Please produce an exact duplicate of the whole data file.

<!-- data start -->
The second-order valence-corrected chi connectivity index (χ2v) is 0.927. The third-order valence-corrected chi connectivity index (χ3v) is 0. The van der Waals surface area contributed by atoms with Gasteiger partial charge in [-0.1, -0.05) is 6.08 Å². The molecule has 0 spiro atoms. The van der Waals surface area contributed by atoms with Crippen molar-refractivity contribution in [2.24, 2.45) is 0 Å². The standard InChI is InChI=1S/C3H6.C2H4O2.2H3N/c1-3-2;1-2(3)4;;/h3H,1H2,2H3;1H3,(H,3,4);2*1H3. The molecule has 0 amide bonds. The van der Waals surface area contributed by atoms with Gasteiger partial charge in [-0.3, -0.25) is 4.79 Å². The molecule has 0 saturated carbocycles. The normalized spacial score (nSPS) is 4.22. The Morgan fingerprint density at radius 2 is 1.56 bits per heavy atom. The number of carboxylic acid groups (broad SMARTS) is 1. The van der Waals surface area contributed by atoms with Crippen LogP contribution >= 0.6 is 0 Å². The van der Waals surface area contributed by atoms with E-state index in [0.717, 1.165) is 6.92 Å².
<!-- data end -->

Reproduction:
The second-order valence-corrected chi connectivity index (χ2v) is 0.927. The third-order valence-corrected chi connectivity index (χ3v) is 0. The van der Waals surface area contributed by atoms with Gasteiger partial charge in [-0.1, -0.05) is 6.08 Å². The molecule has 0 spiro atoms. The van der Waals surface area contributed by atoms with Crippen molar-refractivity contribution in [2.24, 2.45) is 0 Å². The standard InChI is InChI=1S/C3H6.C2H4O2.2H3N/c1-3-2;1-2(3)4;;/h3H,1H2,2H3;1H3,(H,3,4);2*1H3. The molecule has 0 amide bonds. The van der Waals surface area contributed by atoms with Gasteiger partial charge in [-0.3, -0.25) is 4.79 Å². The molecule has 0 saturated carbocycles. The normalized spacial score (nSPS) is 4.22. The Morgan fingerprint density at radius 2 is 1.56 bits per heavy atom. The number of carboxylic acid groups (broad SMARTS) is 1. The van der Waals surface area contributed by atoms with Crippen LogP contribution >= 0.6 is 0 Å². The van der Waals surface area contributed by atoms with E-state index in [0.717, 1.165) is 6.92 Å².